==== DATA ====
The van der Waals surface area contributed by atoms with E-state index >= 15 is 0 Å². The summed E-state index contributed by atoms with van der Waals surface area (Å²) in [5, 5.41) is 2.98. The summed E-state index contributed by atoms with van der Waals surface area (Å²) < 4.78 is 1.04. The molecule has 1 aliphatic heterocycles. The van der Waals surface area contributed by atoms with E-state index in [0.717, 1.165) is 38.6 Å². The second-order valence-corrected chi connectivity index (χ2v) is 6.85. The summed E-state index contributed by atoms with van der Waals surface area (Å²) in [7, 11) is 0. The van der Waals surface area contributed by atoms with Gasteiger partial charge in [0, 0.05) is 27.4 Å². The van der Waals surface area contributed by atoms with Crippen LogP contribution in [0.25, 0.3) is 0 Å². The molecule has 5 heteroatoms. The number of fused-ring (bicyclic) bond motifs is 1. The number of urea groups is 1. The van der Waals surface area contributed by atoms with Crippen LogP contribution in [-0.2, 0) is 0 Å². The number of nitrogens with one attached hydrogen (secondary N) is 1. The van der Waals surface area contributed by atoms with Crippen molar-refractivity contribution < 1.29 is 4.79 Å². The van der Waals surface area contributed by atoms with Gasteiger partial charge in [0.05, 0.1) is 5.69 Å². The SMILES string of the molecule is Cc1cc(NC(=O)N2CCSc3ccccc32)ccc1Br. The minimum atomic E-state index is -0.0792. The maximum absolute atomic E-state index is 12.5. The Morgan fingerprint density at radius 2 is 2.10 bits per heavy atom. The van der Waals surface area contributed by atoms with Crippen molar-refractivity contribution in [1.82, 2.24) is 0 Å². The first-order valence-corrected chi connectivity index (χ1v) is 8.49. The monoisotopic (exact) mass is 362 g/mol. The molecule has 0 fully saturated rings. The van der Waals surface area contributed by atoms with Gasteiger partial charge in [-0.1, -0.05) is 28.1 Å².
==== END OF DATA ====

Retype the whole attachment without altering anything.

The van der Waals surface area contributed by atoms with E-state index >= 15 is 0 Å². The summed E-state index contributed by atoms with van der Waals surface area (Å²) in [5, 5.41) is 2.98. The summed E-state index contributed by atoms with van der Waals surface area (Å²) < 4.78 is 1.04. The molecule has 1 aliphatic heterocycles. The van der Waals surface area contributed by atoms with E-state index in [0.717, 1.165) is 38.6 Å². The second-order valence-corrected chi connectivity index (χ2v) is 6.85. The summed E-state index contributed by atoms with van der Waals surface area (Å²) in [7, 11) is 0. The van der Waals surface area contributed by atoms with Gasteiger partial charge in [0, 0.05) is 27.4 Å². The van der Waals surface area contributed by atoms with Crippen LogP contribution in [0.25, 0.3) is 0 Å². The molecule has 5 heteroatoms. The number of fused-ring (bicyclic) bond motifs is 1. The number of urea groups is 1. The van der Waals surface area contributed by atoms with Crippen LogP contribution in [-0.2, 0) is 0 Å². The number of nitrogens with one attached hydrogen (secondary N) is 1. The van der Waals surface area contributed by atoms with Crippen molar-refractivity contribution < 1.29 is 4.79 Å². The van der Waals surface area contributed by atoms with Gasteiger partial charge in [0.05, 0.1) is 5.69 Å². The SMILES string of the molecule is Cc1cc(NC(=O)N2CCSc3ccccc32)ccc1Br. The minimum atomic E-state index is -0.0792. The maximum absolute atomic E-state index is 12.5. The Morgan fingerprint density at radius 2 is 2.10 bits per heavy atom. The van der Waals surface area contributed by atoms with Crippen molar-refractivity contribution in [1.82, 2.24) is 0 Å². The first-order valence-corrected chi connectivity index (χ1v) is 8.49. The monoisotopic (exact) mass is 362 g/mol. The molecule has 0 fully saturated rings. The van der Waals surface area contributed by atoms with Gasteiger partial charge in [-0.1, -0.05) is 28.1 Å².